If dry conditions continue and water supplies are limited, ACWD or the State of California may implement restrictions on outdoor irrigation.
Currently, there are no mandatory water use restrictions in the ACWD service area. However, ACWD encourages customers to install water-efficient landscapes and provides a rebate to customers that replace existing lawns with this type of landscape. If ACWD’s supplies become more constrained, or statewide mandates are established, ACWD Board of Directors could declare a water shortage emergency, which provides a foundation for enacting mandatory water use restrictions. Restrictions may limit how much water can be applied on your new lawn.
There are many benefits to installing water-efficient landscape rather than a new lawn:
While artificial turf requires less water than a natural turf lawn, there are healthier and more ecologically sound alternatives. In addition to saving water, low water use plants and permeable landscape material meet additional sustainability goals that artificial turf and concrete do not:
1) Artificial turf and concrete are not a living landscape and do not increase biodiversity of plant, animal, and insect populations.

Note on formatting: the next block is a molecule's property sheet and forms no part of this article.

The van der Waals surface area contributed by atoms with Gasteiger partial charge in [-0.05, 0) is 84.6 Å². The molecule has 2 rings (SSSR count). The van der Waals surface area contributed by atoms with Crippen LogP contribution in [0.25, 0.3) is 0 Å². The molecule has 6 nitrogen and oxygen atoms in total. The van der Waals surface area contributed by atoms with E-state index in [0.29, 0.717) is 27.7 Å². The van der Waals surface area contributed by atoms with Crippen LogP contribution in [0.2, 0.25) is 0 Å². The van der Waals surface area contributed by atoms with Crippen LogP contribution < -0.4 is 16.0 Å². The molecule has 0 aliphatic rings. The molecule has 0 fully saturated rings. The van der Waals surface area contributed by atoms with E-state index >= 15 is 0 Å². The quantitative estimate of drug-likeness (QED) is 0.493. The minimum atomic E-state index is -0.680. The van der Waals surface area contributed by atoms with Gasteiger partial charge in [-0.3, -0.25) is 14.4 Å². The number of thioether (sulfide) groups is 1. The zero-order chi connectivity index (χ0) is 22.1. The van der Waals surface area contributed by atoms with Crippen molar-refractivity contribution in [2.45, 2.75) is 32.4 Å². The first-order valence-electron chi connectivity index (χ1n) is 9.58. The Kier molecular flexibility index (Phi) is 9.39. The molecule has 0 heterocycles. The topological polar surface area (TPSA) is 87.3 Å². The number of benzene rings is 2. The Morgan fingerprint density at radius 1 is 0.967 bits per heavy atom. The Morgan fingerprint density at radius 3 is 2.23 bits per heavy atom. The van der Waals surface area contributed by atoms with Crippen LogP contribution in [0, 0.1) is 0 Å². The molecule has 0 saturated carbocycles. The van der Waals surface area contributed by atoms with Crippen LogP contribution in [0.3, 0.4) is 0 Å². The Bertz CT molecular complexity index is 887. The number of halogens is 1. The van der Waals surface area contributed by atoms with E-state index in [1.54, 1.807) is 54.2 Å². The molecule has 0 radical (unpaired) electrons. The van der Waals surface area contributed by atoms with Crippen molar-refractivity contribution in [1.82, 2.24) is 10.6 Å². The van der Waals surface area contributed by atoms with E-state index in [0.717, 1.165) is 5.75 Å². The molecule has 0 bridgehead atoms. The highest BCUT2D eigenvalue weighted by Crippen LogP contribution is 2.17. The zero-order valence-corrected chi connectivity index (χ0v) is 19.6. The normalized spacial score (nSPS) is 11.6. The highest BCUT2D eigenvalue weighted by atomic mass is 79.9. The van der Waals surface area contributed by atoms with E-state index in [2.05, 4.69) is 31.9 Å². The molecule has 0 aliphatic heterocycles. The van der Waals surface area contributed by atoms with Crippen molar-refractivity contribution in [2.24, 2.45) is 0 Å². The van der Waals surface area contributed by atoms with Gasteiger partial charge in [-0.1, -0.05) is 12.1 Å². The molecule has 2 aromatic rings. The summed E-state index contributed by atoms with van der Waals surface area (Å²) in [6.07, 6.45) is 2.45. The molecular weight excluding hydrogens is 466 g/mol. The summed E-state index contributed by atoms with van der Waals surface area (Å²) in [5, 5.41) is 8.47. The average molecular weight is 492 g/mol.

2) Artificial turf has potential environmental concerns. It is synthetic material that will have to be replaced in 10-20 years due to wear and tear, so it will eventually end up in a landfill.
3) Artificial turf is not water free. It needs to be cleaned with water and potentially with chemicals. This raises the concern of chemical pollutants from the cleaning materials, and potentially from the artificial turf itself, polluting surface water and groundwater in the runoff.
4) Artificial turf and concrete can get significantly hotter than surrounding air temperatures and contribute to the heat island effect by increasing air temperatures in urban settings.
Please visit ACWD’s Water Use Efficiency Efforts webpage to learn more about how ACWD is leading the way in using water wisely.
With California’s climate and increasing effects of climate change, every bit of conservation helps. There are simple changes that all Californians can do to save water and ACWD offers a comprehensive suite of water use efficiency measures, such as rebates, technical assistance, and education programs to help. Each one of us can make a difference – working together as one community to make conservation a way of life in California.
ACWD plans for sufficient water supplies for existing as well as future customers, especially during drought. ACWD is required by law to conduct a Water Supply Assessment for new developments to ensure sufficient supply. To date, ACWD has not determined a need to temporarily suspend new water service connections.